Warm Blood (Blu-ray Review)

  • Reviewed by: Dennis Seuling
  • Review Date: Jan 09, 2024
  • Format: Blu-ray Disc
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Warm Blood (Blu-ray Review)


Rick Charnoski

Release Date(s)

2022 (December 26, 2023)


Curious Film/Six Star (Factory 25/Vinegar Syndrome)
  • Film/Program Grade: D
  • Video Grade: B-
  • Audio Grade: B+
  • Extras Grade: C

Warm Blood (Blu-ray)

Buy it Here!


Warm Blood, the first feature film by director Rick Charnoski, uses a troubled young woman’s search for her father as a device to take a close look at the drug addicted and homeless population of Modesto, California in the 1980s.

There’s not much of a plot. Red (Haley Isaacson) is an emotionally numbed runaway recovering from a stay in a mental hospital. She returns to Modesto to seek her father, who may or may not have had an affair with her best friend, Piper (Selena Spurgeon), when she and Piper were adolescents. Her search takes her through a collection of substance abusers, drifters, and homeless people, many of whom live near a polluted river.

To survive, Red steals and cons her way through life. In periodic emotionless voiceovers, she quotes from the diary she started during her time in therapy and has continued ever since, including the entry dates.

Red eventually meets aimless teenager Tom (Ryan Toothman), who has a car and chauffeurs her around the city’s run-down streets. As they encounter assorted colorful, often scary-looking individuals, many as directionless as they are, a serial killer may be at large. A local news crew headed by an aggressive reporter (John Veit) are hot on what could be a big story.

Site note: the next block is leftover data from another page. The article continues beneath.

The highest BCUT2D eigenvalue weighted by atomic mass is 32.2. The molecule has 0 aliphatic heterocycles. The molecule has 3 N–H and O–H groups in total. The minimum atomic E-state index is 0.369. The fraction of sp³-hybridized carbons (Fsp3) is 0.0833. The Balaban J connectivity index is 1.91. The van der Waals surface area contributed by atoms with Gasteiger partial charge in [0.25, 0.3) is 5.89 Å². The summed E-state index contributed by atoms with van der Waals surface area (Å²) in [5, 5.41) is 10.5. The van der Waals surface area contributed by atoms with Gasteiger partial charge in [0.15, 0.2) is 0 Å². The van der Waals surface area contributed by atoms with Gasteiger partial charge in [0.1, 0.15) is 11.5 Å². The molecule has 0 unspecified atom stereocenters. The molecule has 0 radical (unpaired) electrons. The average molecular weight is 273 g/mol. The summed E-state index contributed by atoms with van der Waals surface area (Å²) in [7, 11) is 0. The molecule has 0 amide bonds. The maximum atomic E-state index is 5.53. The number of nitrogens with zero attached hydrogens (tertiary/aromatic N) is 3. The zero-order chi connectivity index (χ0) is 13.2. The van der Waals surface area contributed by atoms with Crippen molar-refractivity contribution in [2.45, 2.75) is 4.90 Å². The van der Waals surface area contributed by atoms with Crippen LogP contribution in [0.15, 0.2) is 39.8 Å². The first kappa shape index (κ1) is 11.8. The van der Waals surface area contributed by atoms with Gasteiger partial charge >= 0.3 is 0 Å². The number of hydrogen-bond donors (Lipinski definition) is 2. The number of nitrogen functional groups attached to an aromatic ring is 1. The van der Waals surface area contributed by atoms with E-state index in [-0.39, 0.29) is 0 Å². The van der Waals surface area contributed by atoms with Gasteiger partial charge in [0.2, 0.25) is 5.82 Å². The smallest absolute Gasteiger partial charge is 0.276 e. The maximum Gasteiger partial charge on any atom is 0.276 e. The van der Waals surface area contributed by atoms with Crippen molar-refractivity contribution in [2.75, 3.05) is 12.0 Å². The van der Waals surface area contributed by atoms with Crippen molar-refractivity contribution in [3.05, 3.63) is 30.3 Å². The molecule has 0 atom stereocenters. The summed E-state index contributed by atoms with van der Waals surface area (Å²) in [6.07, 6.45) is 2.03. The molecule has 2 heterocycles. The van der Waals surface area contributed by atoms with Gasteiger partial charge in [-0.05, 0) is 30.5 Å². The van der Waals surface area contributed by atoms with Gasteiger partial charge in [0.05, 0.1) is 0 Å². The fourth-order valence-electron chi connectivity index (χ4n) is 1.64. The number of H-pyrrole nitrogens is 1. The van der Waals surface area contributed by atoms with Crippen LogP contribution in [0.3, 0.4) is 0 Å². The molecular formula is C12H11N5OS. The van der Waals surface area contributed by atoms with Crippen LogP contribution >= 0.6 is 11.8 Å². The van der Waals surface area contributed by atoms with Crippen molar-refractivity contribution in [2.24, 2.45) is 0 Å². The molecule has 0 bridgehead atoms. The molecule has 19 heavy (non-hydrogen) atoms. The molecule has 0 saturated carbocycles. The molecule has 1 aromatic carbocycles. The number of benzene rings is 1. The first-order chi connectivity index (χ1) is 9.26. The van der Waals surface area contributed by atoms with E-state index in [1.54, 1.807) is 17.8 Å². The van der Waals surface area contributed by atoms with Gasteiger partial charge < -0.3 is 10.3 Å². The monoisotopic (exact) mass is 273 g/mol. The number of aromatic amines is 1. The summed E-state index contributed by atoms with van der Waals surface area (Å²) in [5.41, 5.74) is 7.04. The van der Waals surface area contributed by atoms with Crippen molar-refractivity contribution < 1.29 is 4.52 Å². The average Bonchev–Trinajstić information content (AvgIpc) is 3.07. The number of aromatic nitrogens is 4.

The film’s structure is disjointed and often seems like an unedited documentary, making it difficult to follow. Isaacson’s performance is so monotonous that it’s hard to identify with her pain. Yes, she’s a damaged human being, but there has to be a trace of humanity for the viewer to respond to. As the film’s protagonist, her Red is colorless and dull. Whether her performance is the result of bad acting or poor direction is unclear. The sprawling narrative is composed of episodic moments rather than a strong plot line, adding to the picture’s ill-thought-out feel.

Clarity is important. It’s the director’s job to make sure the viewer can follow the narrative. Charnoski fails to do this. With a muddled collection of scenes and frequent tangential forays, he creates a confused jumble instead of what could have been a fascinating look at a grim, desperate lifestyle. Trying to piece together what the director is attempting is a burden the viewer should not have to bear.

Warm Blood has an indie-sleaze appearance with its frequent use of hand-held camera shots, long uninterrupted takes, and use of available light. Director Charnoski employs gimmicks such as fast moving, upside-down images, montages, and improvisational acting, techniques that characterize guerrilla filmmaking. His background in making skateboard videos was evidently insufficient to prepare him for the discipline of telling a coherent feature-length story. There’s also an insincerity about the film. An opening on-screen title tells us that the film is “Based on actual events,” yet it’s never more than disconnected images of down-on-their-luck people struggling to survive.